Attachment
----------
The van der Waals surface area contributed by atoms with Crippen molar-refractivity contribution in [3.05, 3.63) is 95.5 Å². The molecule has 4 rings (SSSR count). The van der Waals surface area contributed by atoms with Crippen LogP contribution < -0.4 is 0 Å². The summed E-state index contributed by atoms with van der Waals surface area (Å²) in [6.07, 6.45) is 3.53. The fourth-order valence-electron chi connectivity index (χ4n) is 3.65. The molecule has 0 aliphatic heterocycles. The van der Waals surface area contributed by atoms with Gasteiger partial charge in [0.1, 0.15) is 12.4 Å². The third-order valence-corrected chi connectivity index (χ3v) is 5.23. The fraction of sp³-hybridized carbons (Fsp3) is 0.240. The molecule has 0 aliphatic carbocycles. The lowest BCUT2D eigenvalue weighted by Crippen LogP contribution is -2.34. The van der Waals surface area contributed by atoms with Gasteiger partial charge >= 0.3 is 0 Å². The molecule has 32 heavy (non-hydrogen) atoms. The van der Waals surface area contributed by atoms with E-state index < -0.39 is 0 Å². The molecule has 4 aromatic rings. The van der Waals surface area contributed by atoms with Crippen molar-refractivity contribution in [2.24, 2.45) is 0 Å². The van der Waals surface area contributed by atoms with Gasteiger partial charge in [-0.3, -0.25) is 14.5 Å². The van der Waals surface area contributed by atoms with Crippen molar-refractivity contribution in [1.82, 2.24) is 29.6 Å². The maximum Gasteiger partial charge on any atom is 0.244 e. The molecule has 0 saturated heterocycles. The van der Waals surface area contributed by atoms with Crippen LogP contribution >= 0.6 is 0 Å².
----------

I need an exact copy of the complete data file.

The van der Waals surface area contributed by atoms with Crippen molar-refractivity contribution in [3.05, 3.63) is 95.5 Å². The molecule has 4 rings (SSSR count). The van der Waals surface area contributed by atoms with Crippen LogP contribution < -0.4 is 0 Å². The summed E-state index contributed by atoms with van der Waals surface area (Å²) in [6.07, 6.45) is 3.53. The fourth-order valence-electron chi connectivity index (χ4n) is 3.65. The molecule has 0 aliphatic heterocycles. The van der Waals surface area contributed by atoms with Gasteiger partial charge in [0.1, 0.15) is 12.4 Å². The third-order valence-corrected chi connectivity index (χ3v) is 5.23. The fraction of sp³-hybridized carbons (Fsp3) is 0.240. The molecule has 0 aliphatic carbocycles. The lowest BCUT2D eigenvalue weighted by Crippen LogP contribution is -2.34. The van der Waals surface area contributed by atoms with Gasteiger partial charge >= 0.3 is 0 Å². The molecule has 32 heavy (non-hydrogen) atoms. The van der Waals surface area contributed by atoms with E-state index < -0.39 is 0 Å². The molecule has 4 aromatic rings. The van der Waals surface area contributed by atoms with Crippen molar-refractivity contribution in [2.24, 2.45) is 0 Å². The van der Waals surface area contributed by atoms with Gasteiger partial charge in [-0.3, -0.25) is 14.5 Å². The van der Waals surface area contributed by atoms with Crippen molar-refractivity contribution in [1.82, 2.24) is 29.6 Å². The maximum Gasteiger partial charge on any atom is 0.244 e. The molecule has 0 saturated heterocycles. The van der Waals surface area contributed by atoms with Crippen LogP contribution >= 0.6 is 0 Å².